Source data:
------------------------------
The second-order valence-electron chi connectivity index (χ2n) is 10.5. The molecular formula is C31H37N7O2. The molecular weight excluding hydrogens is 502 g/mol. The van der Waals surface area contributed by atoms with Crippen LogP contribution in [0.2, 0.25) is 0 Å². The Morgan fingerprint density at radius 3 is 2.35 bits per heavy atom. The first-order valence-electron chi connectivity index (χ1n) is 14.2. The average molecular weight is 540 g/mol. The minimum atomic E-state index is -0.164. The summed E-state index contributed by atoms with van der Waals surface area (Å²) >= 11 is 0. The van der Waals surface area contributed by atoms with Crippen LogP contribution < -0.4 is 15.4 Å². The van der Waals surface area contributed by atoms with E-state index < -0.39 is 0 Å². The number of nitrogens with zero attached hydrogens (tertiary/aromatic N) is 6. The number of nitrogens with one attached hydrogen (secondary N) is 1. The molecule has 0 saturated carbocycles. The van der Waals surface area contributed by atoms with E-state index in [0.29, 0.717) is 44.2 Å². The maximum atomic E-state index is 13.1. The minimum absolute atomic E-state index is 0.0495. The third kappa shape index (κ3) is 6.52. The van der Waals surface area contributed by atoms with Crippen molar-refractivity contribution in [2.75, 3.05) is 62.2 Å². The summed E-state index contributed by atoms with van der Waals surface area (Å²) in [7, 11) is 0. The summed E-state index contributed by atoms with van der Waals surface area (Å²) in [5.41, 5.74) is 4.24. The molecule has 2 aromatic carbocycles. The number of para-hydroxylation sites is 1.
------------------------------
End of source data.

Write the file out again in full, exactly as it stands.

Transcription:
The second-order valence-electron chi connectivity index (χ2n) is 10.5. The molecular formula is C31H37N7O2. The molecular weight excluding hydrogens is 502 g/mol. The van der Waals surface area contributed by atoms with Crippen LogP contribution in [0.2, 0.25) is 0 Å². The Morgan fingerprint density at radius 3 is 2.35 bits per heavy atom. The first-order valence-electron chi connectivity index (χ1n) is 14.2. The average molecular weight is 540 g/mol. The minimum atomic E-state index is -0.164. The summed E-state index contributed by atoms with van der Waals surface area (Å²) >= 11 is 0. The van der Waals surface area contributed by atoms with Crippen LogP contribution < -0.4 is 15.4 Å². The van der Waals surface area contributed by atoms with E-state index < -0.39 is 0 Å². The number of nitrogens with zero attached hydrogens (tertiary/aromatic N) is 6. The number of nitrogens with one attached hydrogen (secondary N) is 1. The molecule has 0 saturated carbocycles. The van der Waals surface area contributed by atoms with E-state index in [0.29, 0.717) is 44.2 Å². The maximum atomic E-state index is 13.1. The minimum absolute atomic E-state index is 0.0495. The third kappa shape index (κ3) is 6.52. The van der Waals surface area contributed by atoms with Crippen molar-refractivity contribution in [2.75, 3.05) is 62.2 Å². The summed E-state index contributed by atoms with van der Waals surface area (Å²) in [7, 11) is 0. The summed E-state index contributed by atoms with van der Waals surface area (Å²) in [5.41, 5.74) is 4.24. The molecule has 2 aromatic carbocycles. The number of para-hydroxylation sites is 1.